Trachman’s profession is not for the weary. The tedious field work, the meticulous excavation methods, which usually happen using tools that resemble spoons rather than shovels, as well as the number of years it often takes to find enough definitive evidence to support a hypothesis, often separate the serious archaeologists from the Indiana Jones wannabes. As a result, Trachman usually spends her introductory archaeology class debunking the stereotypes created by Hollywood in the series of movies made in the 1980s about Jones, a fictional archaeologist who travels the world recovering ancient evidence.

“When we get to the archaeology site, the structure is so tall and so steep, it looks like a mound in the forest,” she says. “It doesn’t look like a temple you can walk in. It’s definitely not like something you’d see in a movie. The romance gets removed once students realize how difficult and painstaking the work is.”

Trachman expects to spend the bulk of her career finding the answers to her overarching research questions about the everyday life of the inhabitants of Dos Hombres, including the political, economic and social organization of the ancient city as well as the ritual, religion and ideology of the Classic Period Maya. Like most archaeologists, she is publishing reports in peer-reviewed journals as she goes, and expects in the future to write a book detailing the culmination of her research. She enjoys that the answers don’t come easy and that she must dig for them bit by bit like a detective uncovering clues at a crime scene. In fact, it is archaeologists who often teach law enforcement how to document a crime that’s taken place in the woods.

Trachman conducting field work in Alamance County, N.C.

The idea that she might have some of the first documented cremation urns of the Maya is appealing. It sustains her as she waits for what’s to come. “The fun of getting to think about this individually as I am building this bigger picture is incredible to me,” she says. “I get to think about a lot of different things, which I think is perfect for me. ... It’s indescribable fulfillment.”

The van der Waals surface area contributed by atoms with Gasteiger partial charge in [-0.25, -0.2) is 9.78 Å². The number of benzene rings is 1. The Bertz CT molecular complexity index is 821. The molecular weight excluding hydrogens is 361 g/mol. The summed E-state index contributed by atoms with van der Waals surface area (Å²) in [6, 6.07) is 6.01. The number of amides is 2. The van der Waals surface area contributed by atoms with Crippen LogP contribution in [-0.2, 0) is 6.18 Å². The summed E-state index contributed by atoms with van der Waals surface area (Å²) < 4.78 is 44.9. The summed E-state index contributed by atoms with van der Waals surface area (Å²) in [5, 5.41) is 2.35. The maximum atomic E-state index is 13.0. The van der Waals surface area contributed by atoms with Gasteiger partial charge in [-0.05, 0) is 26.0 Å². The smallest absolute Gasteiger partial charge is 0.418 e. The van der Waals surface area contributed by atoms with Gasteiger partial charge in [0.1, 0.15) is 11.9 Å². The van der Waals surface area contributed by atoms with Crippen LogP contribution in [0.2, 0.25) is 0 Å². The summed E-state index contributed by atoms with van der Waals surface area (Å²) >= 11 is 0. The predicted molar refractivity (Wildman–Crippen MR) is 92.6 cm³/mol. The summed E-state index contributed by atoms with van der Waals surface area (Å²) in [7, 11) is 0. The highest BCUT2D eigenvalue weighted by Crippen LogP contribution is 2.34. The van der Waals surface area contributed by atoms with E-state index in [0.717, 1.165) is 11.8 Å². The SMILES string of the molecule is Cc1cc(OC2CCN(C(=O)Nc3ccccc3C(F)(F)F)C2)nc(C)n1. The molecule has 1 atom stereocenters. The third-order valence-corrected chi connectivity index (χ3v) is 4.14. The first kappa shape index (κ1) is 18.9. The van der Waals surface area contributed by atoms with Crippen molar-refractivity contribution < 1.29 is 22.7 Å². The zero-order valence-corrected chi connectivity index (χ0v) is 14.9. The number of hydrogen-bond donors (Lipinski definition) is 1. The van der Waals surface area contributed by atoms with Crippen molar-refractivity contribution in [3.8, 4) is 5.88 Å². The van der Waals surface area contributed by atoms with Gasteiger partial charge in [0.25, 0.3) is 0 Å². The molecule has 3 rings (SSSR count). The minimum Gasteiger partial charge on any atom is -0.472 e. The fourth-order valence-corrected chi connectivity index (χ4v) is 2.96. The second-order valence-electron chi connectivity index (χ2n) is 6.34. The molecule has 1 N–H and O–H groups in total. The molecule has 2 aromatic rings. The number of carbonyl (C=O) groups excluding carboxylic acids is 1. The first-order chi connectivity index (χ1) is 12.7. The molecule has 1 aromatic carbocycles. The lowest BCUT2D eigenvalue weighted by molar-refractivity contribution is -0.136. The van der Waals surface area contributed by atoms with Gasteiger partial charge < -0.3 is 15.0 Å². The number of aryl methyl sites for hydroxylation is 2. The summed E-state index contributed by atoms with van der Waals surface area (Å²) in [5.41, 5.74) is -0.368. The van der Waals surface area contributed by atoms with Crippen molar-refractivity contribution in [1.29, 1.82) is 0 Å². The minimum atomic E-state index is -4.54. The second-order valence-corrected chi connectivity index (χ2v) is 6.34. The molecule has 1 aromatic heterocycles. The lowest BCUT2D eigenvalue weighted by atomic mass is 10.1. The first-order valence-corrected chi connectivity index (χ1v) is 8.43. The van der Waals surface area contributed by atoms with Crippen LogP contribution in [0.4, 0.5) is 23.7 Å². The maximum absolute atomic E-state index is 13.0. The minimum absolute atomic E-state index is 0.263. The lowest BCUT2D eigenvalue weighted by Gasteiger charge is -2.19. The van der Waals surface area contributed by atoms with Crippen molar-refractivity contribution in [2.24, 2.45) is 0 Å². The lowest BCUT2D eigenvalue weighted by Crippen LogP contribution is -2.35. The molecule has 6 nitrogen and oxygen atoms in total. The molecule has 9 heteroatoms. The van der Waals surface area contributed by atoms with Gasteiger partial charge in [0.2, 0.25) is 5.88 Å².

As different as life living in a rainforest is, Trachman gets a sense of peace while there. “I’m at home,” she says. “It’s a second home to me.” And even though the comforts of her first home—hot water, cell phone reception, Internet connection, just to name a few—are missing, she quickly adjusts to living without. “I realize how simple life could really be and yet how complicated at the same time, because it is intellectually nurturing.” She and the many students who have accompanied her to Belize always leave a little different. “It is a life-changing experience.”

When she is not in the field conducting research, Trachman takes the field to her Elon classroom and the community, where she engages in public archaeology with her students. “I love, love, love teaching. I also love being in the field,” she says. “I get to combine the two.”

She and students have worked on statefunded archaeology projects, including one at the Alamance Battleground in Burlington, N.C. “People could participate in a systematic archaeological project,” she says. “It was wonderful way to communicate with the public about the value of archaeological remains.”

Even when excavating, Trachman is careful to only remove samples, typically only 25 percent. She does it out of respect for the ancestors connected to the remains and for future researchers. For her, cultural resources are finite, in the ground resources, and should be conserved the same way we conserve natural resources.

Learning about the past and uncovering details about another way of life buried deep in the earth won’t necessarily prevent future generations from repeating the same mistakes, she says, but it can change how we view the world. “I think it’s critical for us as human beings, in knowing where we are going, to know from where we came,” she says. “I think it’s absolutely critical to know, and, in that sense, we can learn from the past and it is through that lens we can avoid repeating mistakes and have a more enriched eye toward the future.”

By Roselee Papandrea

Keren Rivas,
5/5/2015 8:35 AM